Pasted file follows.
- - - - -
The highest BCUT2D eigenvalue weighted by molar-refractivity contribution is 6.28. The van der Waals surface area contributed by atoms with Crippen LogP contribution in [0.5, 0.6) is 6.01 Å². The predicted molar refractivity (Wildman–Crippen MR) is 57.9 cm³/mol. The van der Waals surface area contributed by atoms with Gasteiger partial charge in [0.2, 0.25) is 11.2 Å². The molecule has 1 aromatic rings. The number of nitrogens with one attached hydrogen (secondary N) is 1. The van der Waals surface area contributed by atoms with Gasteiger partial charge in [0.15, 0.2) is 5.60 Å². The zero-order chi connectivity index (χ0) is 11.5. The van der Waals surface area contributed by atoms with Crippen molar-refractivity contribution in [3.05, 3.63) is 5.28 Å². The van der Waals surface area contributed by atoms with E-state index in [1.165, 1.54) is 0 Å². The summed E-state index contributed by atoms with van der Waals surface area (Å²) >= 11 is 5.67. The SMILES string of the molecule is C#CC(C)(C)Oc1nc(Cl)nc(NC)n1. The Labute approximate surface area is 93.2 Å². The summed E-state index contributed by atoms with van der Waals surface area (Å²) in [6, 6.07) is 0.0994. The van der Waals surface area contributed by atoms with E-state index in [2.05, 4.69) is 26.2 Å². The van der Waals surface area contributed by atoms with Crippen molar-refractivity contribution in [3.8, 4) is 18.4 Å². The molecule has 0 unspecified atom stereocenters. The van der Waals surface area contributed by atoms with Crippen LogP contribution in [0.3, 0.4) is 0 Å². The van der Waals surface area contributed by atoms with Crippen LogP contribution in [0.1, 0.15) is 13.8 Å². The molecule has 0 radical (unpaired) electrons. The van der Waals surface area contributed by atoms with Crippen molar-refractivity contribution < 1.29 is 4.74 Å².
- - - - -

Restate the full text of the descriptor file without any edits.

The highest BCUT2D eigenvalue weighted by molar-refractivity contribution is 6.28. The van der Waals surface area contributed by atoms with Crippen LogP contribution in [0.5, 0.6) is 6.01 Å². The predicted molar refractivity (Wildman–Crippen MR) is 57.9 cm³/mol. The van der Waals surface area contributed by atoms with Gasteiger partial charge in [0.2, 0.25) is 11.2 Å². The molecule has 1 aromatic rings. The number of nitrogens with one attached hydrogen (secondary N) is 1. The van der Waals surface area contributed by atoms with Gasteiger partial charge in [0.15, 0.2) is 5.60 Å². The zero-order chi connectivity index (χ0) is 11.5. The van der Waals surface area contributed by atoms with Crippen molar-refractivity contribution in [3.05, 3.63) is 5.28 Å². The van der Waals surface area contributed by atoms with E-state index in [1.165, 1.54) is 0 Å². The summed E-state index contributed by atoms with van der Waals surface area (Å²) >= 11 is 5.67. The SMILES string of the molecule is C#CC(C)(C)Oc1nc(Cl)nc(NC)n1. The Labute approximate surface area is 93.2 Å². The summed E-state index contributed by atoms with van der Waals surface area (Å²) in [6, 6.07) is 0.0994. The van der Waals surface area contributed by atoms with E-state index in [2.05, 4.69) is 26.2 Å². The van der Waals surface area contributed by atoms with Crippen molar-refractivity contribution in [3.8, 4) is 18.4 Å². The molecule has 0 unspecified atom stereocenters. The van der Waals surface area contributed by atoms with Crippen LogP contribution in [0.3, 0.4) is 0 Å². The van der Waals surface area contributed by atoms with Crippen LogP contribution in [0.1, 0.15) is 13.8 Å². The molecule has 0 radical (unpaired) electrons. The van der Waals surface area contributed by atoms with Crippen molar-refractivity contribution < 1.29 is 4.74 Å².